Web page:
All of which is not to say that D.C. Reid’s latest book of poems What It Means to be Human is unworthy of an audience. Far from it. His book is at least as deserving as other “difficult” books of poetry on store shelves these days. The degree of difficulty is another matter. Not only is Reid’s book obliquely associative and imagistic, eschewing direct metaphor in favour of symbols, it’s all wrapped within the loose frame of a novel. The reader is constrained both to pierce Reid’s fragmented poetic language and piece together the strands of plot and character: Mary, unhappy in her relationship with her husband has an affair with his brother, Avie, who in turn has an incestuous relationship with their daughter Chloe.
Eyes swim from eyelids to ask the question, what?, and o?, and,
yes, I am here, familiar
The ceiling then seen in double sight
for I am trapped by my head too full of your hair,
the small of your back. My hand so close and…pointless, for you
belong to yourself
and me, too, though I don’t want me
Landscape her shoulder, heave of mountain ranges of blanket
across the bent up knees, the valley, the flat beyond
Only the black iron keeping watch at the end of the bed, the
curlicue lion-head on the post around which night conspires
Do clothes lose their lives when thrown off? Do they gag on hooks?
For the reader willing to painstakingly assemble the clues from one poem to the next the story in What It Means to be Human does eventually emerge. The difficulty is that too often the effort to follow the story interferes with our appreciation of the poetry – good poetry, as it turns out, as in this poem voiced by Mary, the mother, “Think of the reason a person doesn’t blink”:
When we might for a second be fearful, standing in the dark,
waiting for the baby to breathe
and knowing it will,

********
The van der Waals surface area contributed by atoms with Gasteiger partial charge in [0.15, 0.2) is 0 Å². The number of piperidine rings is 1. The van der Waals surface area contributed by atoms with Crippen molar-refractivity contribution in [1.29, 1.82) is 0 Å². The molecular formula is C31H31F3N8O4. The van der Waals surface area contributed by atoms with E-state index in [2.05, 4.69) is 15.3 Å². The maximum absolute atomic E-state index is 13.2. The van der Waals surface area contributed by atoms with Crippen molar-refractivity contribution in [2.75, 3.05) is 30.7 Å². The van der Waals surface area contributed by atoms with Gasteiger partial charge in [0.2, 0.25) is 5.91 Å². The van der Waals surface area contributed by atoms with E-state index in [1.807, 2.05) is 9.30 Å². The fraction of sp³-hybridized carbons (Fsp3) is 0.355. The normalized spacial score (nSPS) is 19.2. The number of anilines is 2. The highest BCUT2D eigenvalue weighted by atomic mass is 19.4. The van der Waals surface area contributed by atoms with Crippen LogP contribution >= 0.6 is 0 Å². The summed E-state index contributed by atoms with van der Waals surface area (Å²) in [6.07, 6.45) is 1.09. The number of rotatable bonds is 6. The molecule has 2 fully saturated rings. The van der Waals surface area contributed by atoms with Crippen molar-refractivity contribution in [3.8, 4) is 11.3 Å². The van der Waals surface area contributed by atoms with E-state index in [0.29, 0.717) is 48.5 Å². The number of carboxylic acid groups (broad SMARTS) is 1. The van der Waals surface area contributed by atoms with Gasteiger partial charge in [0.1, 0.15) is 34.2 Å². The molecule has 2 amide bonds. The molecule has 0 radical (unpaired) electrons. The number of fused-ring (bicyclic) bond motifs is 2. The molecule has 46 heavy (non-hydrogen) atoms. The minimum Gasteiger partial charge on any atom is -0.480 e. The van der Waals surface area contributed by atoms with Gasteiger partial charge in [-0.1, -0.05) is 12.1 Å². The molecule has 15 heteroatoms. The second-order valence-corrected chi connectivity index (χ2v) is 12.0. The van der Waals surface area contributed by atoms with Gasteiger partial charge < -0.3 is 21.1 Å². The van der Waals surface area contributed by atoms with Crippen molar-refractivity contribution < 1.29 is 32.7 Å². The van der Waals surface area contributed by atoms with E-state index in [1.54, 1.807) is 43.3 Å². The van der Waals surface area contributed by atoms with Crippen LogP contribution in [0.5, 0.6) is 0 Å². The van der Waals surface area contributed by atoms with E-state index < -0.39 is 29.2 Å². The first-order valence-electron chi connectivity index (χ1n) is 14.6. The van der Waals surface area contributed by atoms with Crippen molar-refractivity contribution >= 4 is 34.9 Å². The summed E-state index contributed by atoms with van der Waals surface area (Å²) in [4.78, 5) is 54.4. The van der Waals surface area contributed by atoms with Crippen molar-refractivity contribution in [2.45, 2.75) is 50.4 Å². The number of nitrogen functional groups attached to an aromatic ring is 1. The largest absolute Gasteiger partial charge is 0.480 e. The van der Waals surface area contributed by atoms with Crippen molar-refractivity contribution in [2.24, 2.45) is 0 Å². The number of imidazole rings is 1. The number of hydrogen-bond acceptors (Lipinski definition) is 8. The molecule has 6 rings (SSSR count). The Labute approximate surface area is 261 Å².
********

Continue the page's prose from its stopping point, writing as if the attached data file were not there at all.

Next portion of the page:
yet in flight between the lighted door way,
gold pouring around
In the moment between thought and its intention, a paler form of
the breath and you
left still, hand on the knob.
These are the internal landscapes that make up the uneventful
existence that time, as has been observed, lies
and death. A great beast might lie upon its heart.Few devices are as under developed and over interpreted as enjambed and fragmented lines, here executed with more skill than usual (i.e. through indents and line breaks that replicate the act of breathing and recreate the suspense necessary to the poem’s intent). The images are also very strong, but Reid manages something equally important in this poem and the one before: he finds the human moment, imbues it with emotion, passion or compassion, and then completes the moment with a resonating thought (the great beast or darkness that lies at the heart of life) or a question (how can we reconcile guilt and desire when life is largely meaningless?).
Like Tim Lilburn’s work, the metabolic rate of Reid’s poems is pitched very high, the effort to meld the poetry’s imagery and the narrative prodigious. The challenge remains how to convince readers to meet the writer half way by putting in the work necessary to unravel the story and understand the poetry. The answer might have been to forgo the story altogether (the least original or interesting part of the book) and to settle instead for that synthesis and cohesion we normally look for when considering a book of poems as a whole. Reid is too good a poet for us to require more of him than this.
(What It Means to be Human, Ekstasis Editions, 2009, paper, 127 pp. $21.95)